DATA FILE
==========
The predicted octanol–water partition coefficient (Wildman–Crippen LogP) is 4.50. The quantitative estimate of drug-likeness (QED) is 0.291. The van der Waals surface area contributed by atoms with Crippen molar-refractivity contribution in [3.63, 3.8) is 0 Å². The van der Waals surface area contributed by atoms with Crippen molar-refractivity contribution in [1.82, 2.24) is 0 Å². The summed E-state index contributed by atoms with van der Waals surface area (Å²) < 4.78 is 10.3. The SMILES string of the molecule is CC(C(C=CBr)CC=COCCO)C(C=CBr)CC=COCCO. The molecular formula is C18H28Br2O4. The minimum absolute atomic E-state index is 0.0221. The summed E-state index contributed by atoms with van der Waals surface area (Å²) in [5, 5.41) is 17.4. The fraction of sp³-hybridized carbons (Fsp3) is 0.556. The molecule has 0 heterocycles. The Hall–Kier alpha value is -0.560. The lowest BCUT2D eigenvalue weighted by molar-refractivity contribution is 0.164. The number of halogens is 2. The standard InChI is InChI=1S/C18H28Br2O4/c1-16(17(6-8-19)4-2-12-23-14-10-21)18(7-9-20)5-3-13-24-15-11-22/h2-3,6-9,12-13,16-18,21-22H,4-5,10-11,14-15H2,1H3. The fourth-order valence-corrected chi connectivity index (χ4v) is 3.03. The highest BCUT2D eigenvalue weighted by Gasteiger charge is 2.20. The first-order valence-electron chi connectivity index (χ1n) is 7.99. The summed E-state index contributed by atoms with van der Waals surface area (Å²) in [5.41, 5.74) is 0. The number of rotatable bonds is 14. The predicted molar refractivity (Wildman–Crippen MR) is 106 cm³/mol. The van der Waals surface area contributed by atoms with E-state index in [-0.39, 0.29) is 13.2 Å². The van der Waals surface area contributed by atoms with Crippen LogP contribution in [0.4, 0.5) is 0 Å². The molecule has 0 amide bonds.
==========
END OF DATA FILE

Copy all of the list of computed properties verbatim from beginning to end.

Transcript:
The predicted octanol–water partition coefficient (Wildman–Crippen LogP) is 4.50. The quantitative estimate of drug-likeness (QED) is 0.291. The van der Waals surface area contributed by atoms with Crippen molar-refractivity contribution in [3.63, 3.8) is 0 Å². The van der Waals surface area contributed by atoms with Crippen molar-refractivity contribution in [1.82, 2.24) is 0 Å². The summed E-state index contributed by atoms with van der Waals surface area (Å²) < 4.78 is 10.3. The SMILES string of the molecule is CC(C(C=CBr)CC=COCCO)C(C=CBr)CC=COCCO. The molecular formula is C18H28Br2O4. The minimum absolute atomic E-state index is 0.0221. The summed E-state index contributed by atoms with van der Waals surface area (Å²) in [5, 5.41) is 17.4. The fraction of sp³-hybridized carbons (Fsp3) is 0.556. The molecule has 0 heterocycles. The Hall–Kier alpha value is -0.560. The lowest BCUT2D eigenvalue weighted by molar-refractivity contribution is 0.164. The number of halogens is 2. The standard InChI is InChI=1S/C18H28Br2O4/c1-16(17(6-8-19)4-2-12-23-14-10-21)18(7-9-20)5-3-13-24-15-11-22/h2-3,6-9,12-13,16-18,21-22H,4-5,10-11,14-15H2,1H3. The fourth-order valence-corrected chi connectivity index (χ4v) is 3.03. The highest BCUT2D eigenvalue weighted by Gasteiger charge is 2.20. The first-order valence-electron chi connectivity index (χ1n) is 7.99. The summed E-state index contributed by atoms with van der Waals surface area (Å²) in [5.41, 5.74) is 0. The number of rotatable bonds is 14. The predicted molar refractivity (Wildman–Crippen MR) is 106 cm³/mol. The van der Waals surface area contributed by atoms with E-state index in [-0.39, 0.29) is 13.2 Å². The van der Waals surface area contributed by atoms with Crippen LogP contribution in [0.4, 0.5) is 0 Å². The molecule has 0 amide bonds.